A large number of stories this week remind us that India urgently needs national urban water policy.
The water footprint of urban areas is gradually on the rise. The cities have several problems with management including destruction of water sources, groundwater exploitation, poor performance in treating and recycling the polluted water, pollution and encroachment on water bodies etc. To fulfil their growing demands new dams, barrages and check dams are being planned, proposed and built on the rivers in faraway places, which is in turn displacing and depriving the local people of equitable water share.
Even before onset of summer, the Army in Sagar district have started patrolling Chitora dam to prevent water thefts (denying farmers to take dam water for irrigation).
Continue reading “DRP News Bulletin 20 Jan 2020: India urgently needs national urban water policy”
Blessings, like disasters, are complicated. Blessings come with a lot of attachments. And if you cannot manage them, you could invite disasters.
India is a blessed country in so many ways as far as water endowment is concerned. Our monsoons, rivers, aquifers, the Himalayas, the rich traditional techniques and management systems, to name a few. But the impacts of accumulated mismanagement over the last several decades are now coming out in the form of crisis in multiple ways. Continue reading “India’s Water Management Crisis”
The Urban Water footprint in India is increasing in multiple ways. Rapid Urbanisation predicted by experts is just unfolding. Per Capita Demands are going up.
The City water managers are looking at big storages for dependable source of water, such big storages are necessarily far off from the cities. Cities are also generating sewage equal to 80% of the water they consume. Such storages created behind Big Dams have huge social, environmental impacts, besides massive economic costs and increased disaster risks. There is competition for water allocation from such sources, either existing, under construction or to be constructed. Such allocations for long distance cities thus creates conflicts, and potential disruption for cities, like the ones Delhi frequently faces, including in Summer of 2018. Continue reading “India’s water unsmart cities operate in policy vacuum”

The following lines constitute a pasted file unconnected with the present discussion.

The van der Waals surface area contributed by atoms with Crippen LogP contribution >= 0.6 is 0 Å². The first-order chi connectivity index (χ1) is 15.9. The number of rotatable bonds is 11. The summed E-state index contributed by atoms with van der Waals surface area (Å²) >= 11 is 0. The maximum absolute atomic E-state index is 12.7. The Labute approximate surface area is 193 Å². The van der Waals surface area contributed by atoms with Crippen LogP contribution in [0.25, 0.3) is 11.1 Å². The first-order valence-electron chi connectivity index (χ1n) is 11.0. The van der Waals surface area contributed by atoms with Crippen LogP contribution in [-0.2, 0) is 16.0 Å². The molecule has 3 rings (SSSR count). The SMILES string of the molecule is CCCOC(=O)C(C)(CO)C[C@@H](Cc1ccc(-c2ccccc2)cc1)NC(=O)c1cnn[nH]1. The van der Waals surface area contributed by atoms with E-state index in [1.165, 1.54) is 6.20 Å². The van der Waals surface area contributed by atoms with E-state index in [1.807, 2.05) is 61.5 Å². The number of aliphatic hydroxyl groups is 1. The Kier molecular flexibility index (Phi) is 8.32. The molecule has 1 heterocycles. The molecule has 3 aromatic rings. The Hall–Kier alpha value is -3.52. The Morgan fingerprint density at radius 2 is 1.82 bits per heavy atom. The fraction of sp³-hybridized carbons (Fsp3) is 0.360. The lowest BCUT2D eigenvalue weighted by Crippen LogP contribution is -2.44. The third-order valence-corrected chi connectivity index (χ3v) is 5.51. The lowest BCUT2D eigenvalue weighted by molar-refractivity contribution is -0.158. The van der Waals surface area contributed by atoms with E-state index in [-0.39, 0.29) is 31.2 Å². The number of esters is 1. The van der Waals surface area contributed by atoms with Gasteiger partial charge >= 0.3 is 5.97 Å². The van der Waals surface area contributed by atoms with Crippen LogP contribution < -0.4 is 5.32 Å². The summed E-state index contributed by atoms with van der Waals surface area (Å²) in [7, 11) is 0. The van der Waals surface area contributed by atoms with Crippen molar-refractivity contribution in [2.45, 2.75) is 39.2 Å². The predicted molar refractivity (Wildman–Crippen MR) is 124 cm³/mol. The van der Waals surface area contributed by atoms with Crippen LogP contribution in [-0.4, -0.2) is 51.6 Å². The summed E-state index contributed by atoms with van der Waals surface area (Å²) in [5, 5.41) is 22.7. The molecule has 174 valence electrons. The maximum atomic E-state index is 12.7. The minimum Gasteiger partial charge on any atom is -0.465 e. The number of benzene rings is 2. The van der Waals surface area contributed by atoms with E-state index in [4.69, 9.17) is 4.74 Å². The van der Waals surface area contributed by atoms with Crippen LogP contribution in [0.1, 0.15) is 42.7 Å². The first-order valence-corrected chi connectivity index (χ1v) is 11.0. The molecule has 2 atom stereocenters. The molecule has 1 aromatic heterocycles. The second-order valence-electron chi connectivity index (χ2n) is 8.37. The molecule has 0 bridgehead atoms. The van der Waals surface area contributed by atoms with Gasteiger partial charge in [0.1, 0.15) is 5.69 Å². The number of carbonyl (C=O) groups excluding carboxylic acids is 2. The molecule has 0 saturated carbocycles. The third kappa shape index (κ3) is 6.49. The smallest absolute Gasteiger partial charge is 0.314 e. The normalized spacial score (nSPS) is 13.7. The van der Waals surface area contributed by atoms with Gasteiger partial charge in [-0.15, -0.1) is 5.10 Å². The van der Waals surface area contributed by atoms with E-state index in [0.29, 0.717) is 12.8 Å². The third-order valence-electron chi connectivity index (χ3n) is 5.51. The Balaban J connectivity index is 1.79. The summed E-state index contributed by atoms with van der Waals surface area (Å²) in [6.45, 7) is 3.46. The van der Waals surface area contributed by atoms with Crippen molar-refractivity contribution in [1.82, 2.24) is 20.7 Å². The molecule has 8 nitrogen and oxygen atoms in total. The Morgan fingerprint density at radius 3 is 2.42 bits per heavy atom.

In the conference, “Dialogue on Urban Rivers of Maharashtra”, experts on water and rivers from all over the country strongly expressed their views and unanimously agreed that, “Pune River Front Development Project is certainly going to cause a disaster.” The conference also underlined the need for and decided to work for Urban Water Policy for Maharashtra and India.
The conference was jointly organised on 20 and 21st April at YASHADA by Indian National Trust for Art Culture and Heritage (INTACH – Pune Chapter) and South Asian Network for Rivers Dams, Rivers and People (SANDRP). Experts from Delhi, Andhra Pradesh, Gujarat, Madhya Pradesh, Karnataka and various parts of Maharashtra attended the conference. Continue reading “India Urgently Needs Urban Water Policy: River Front Development Kills the Rivers”
Experts Flush out India’s ‘Sewage’ Rivers: Urban India is treating its rivers as a pipeline for water, a dumping ground for all kinds of sewage, industrial effluents and solid waste and, its floodplain and riverbed as land available for encroachment. This was the gloomy perspective presented by Himanshu Thakkar, a social activist at the South Asian Network on Dams, Rivers and People. Continue reading “DRP News Bulletin 23 April 2018: India Urgently Needs Urban Water Policy”
The health and future of our country is critically dependent on the health of our rivers. To compromise upon our rivers’ health is to endanger our own existence and future. Most of the urban rivers in Maharashtra are in poor state affected by problems like pollution, with little or no biodiversity, little or no flow during most of the year, encroachment, dumping of waste, concretization and sometimes even mining. Water pollution from Urban Industrial effluents is a serious problem for the river, floodplain as well as ground water. With unplanned development, as the floodplains and riverbeds are being encroached, we are experiencing increased intensity and frequency of floods and flash floods. This can lead to an increasing possibility of water scarcity, depletion of groundwater levels and drought in spite of rains. Continue reading “Pune Dialogue on Urban Rivers of Maharashtra on April 20-21, 2018”